Prisons exist to punish, but also to rehabilitate and ensure that criminals integrate back into society and do not reoffend. They are failing because there is no political incentive to improve them. The best way to put prison conditions on the political agenda is to give prisoners the vote, regardless of how many of them actually vote.

"Votes for prisoners" is never going to be a vote-winner. But MPs should do the right thing and vote next week to give felons the franchise – not just because it's morally the right thing to do but also, to paraphrase Michael Howard's infamous statement, because it will help make prison work.

Nicola Sturgeon and Tony Blair. Photo: Getty
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Nicola Sturgeon's SNP, like Tony Blair's New Labour, is heading for a crash landing

The fall of Tony Blair should be a set text for anyone wishing to know what happens next to the SNP.

If there was one thing the SNP and New Labour had in common, it was the hope. Both offered themselves as a burning torch of optimism to publics that had become tired of the same old gang running things in the same old way. Both promised a fairer, more equal society and a fearless embrace of the modern world with an appealing freshness and energy. The voters bought it: both won big, repeatedly.

The thing is, if you’re elected on a mandate to be different, you’d better be different. In many areas, for a long time, New Labour managed to be just that. The smiling PM with the huge majority pushed through radical policies, some of which even worked. Tony Blair’s methodology was so successful and so convincing that the Conservatives and the Lib Dems reshaped themselves in his likeness. Arguably, a form of New Labour won in 2010 and 2015.

But, as they say, it’s the hope that kills you. When the inevitable attritional realities of governing start to weigh, when you make, as you will, bad decisions, when the list of enemies grows long, when you’ve just had your time, you’ll fall like all the rest – only, when you’ve soared so close to the sun, you have that much further to plummet.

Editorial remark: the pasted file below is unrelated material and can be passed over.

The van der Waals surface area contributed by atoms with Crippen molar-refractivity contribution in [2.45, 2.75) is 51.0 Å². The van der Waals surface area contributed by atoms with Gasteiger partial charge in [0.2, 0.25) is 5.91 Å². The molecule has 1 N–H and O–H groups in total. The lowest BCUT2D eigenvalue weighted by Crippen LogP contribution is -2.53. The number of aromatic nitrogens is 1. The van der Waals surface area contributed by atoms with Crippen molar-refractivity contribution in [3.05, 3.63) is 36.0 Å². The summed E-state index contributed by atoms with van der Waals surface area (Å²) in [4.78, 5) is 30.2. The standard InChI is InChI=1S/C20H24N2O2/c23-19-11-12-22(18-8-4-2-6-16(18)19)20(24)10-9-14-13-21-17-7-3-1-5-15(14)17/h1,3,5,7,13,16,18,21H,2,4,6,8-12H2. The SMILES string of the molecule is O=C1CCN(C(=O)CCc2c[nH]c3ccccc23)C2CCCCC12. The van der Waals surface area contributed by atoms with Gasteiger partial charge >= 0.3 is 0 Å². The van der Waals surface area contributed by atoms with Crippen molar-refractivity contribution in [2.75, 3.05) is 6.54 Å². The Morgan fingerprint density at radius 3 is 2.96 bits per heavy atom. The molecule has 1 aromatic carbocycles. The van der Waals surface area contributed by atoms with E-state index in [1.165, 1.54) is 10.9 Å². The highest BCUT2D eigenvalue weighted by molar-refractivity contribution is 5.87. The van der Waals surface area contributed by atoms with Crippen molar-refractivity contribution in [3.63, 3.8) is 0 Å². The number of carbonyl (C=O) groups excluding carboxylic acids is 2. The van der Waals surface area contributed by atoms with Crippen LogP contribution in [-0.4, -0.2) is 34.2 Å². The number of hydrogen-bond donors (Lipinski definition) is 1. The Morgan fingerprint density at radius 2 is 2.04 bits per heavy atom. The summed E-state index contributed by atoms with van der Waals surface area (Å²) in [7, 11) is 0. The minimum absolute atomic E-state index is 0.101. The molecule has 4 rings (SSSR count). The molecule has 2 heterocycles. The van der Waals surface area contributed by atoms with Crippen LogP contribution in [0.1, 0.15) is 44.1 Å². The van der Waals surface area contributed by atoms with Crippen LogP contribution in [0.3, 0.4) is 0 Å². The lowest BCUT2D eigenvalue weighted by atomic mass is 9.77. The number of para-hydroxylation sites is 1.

The fall of Blair and of Labour should be a set text for anyone wishing to know what happens next to the SNP. Sunday night’s debate between the Scottish party leaders was, I think, a foretaste of what’s coming – a public that until recently was politically and emotionally invested in the Nats is growing restive. In time, this will turn to disenchantment, then anger, then revenge at the ballot box. This is the unbreakable cycle of democratic politics.

Some of us have warned since the start that the SNP had over-promised and could only under-deliver. Its raison d’etre is independence; everything else - literally everything else - is just another brick to build the path. And so education reform cannot be either radical or unpopular, even if it needs to be so to work, because the SNP cannot afford to alienate teachers or the teaching unions or parents. Bricks, you see. Same with the NHS and doctors and health unions and patients. All the separatists have done – all they could have done, given their nature - is deploy the rhetoric of the radical while in reality body-swerving hard choices and conflict at any cost. And where they have found themselves taking flak, they’ve pointed south to Westminster: "it’s no’ our fault, it’s theirs".

But voters show signs of wearying of the predictable blame game and waking up to the time-limited strategy of show-over-substance. Middle Scotland is either ignored or maligned by the middle-class socialists who drive the nation’s political debate, but it is where elections are won. The SNP has secured the support of enough of these people to win every recent election in style, but somewhere along the way the party seems to have forgotten this was a mandate not for independence, but for good government. Ten years in to SNP rule, each new audit of public services seems to wail like a warning siren – things aren’t just not improving, they’re getting worse. The SNP is not keeping its part of the deal.